Continental United States
From Academic Kids
The continental United States refers (except sometimes in U.S. federal law and regulations) to the largest part of the U.S. that is delimited by a continuous border. Specifically, this includes 48 states and the federal capital of the U.S., the District of Columbia; it excludes Alaska and Hawaii.
The continental United States is also used to refer to those 48 states plus Alaska.
The continental United States is also sometimes referred to as:
- the conterminous states, the coterminous states, or the contiguous states (abbreviated in various specialized contexts as "CONUS"),
- the "lower 48",
- in Hawaii, as "the mainland" or "the continent", and
- in Alaska, as "outside".
Each of these terms has some shortcoming of illogic, ambiguity, or excessive or deficient formality. In particular:
- no collection of states includes the District of Columbia;
- both "conterminous" and "coterminous" are rare, somewhat technical words;
- "contiguous" has a more usual sense, narrower than "conterminous", that applies to areas that touch each other but not to areas that can be reached from each other only via an intervening chain of touching areas;
- while Hawaii is not part of any continent, Alaska is clearly, like the contiguous states, part of North America, and excluding it from the "continental U.S." must be described as a misnomer.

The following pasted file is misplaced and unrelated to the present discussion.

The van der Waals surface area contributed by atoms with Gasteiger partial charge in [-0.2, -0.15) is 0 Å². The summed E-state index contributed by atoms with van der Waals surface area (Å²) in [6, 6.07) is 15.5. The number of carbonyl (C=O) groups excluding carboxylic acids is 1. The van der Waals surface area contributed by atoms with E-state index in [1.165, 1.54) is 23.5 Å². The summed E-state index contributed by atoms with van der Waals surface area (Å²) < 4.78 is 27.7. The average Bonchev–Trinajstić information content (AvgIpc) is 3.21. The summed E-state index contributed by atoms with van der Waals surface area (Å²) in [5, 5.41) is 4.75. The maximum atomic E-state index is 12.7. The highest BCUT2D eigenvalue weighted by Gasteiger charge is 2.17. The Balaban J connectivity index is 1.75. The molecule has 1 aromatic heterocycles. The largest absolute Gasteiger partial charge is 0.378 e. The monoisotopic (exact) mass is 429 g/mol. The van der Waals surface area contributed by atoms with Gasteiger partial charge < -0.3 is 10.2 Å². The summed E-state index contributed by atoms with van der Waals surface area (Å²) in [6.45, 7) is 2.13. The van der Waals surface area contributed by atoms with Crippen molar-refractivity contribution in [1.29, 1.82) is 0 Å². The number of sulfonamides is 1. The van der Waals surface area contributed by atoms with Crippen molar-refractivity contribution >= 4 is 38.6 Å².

Use in federal law
As the language of the Alaska Omnibus Act of 1959 makes apparent, the term was in use in U.S. federal law prior to then. It presumably dates from after the acquisition of Alaska in 1867, and probably from after the Spanish-American War brought the U.S. its first off-continent possessions in 1897. Whatever else these terms may be, "continental United States" is a term defined in various federal laws, in different ways in different time periods; it is also defined in different ways at the same time, depending on whether the context was the IRS or not, during at least a period that began with Alaska statehood.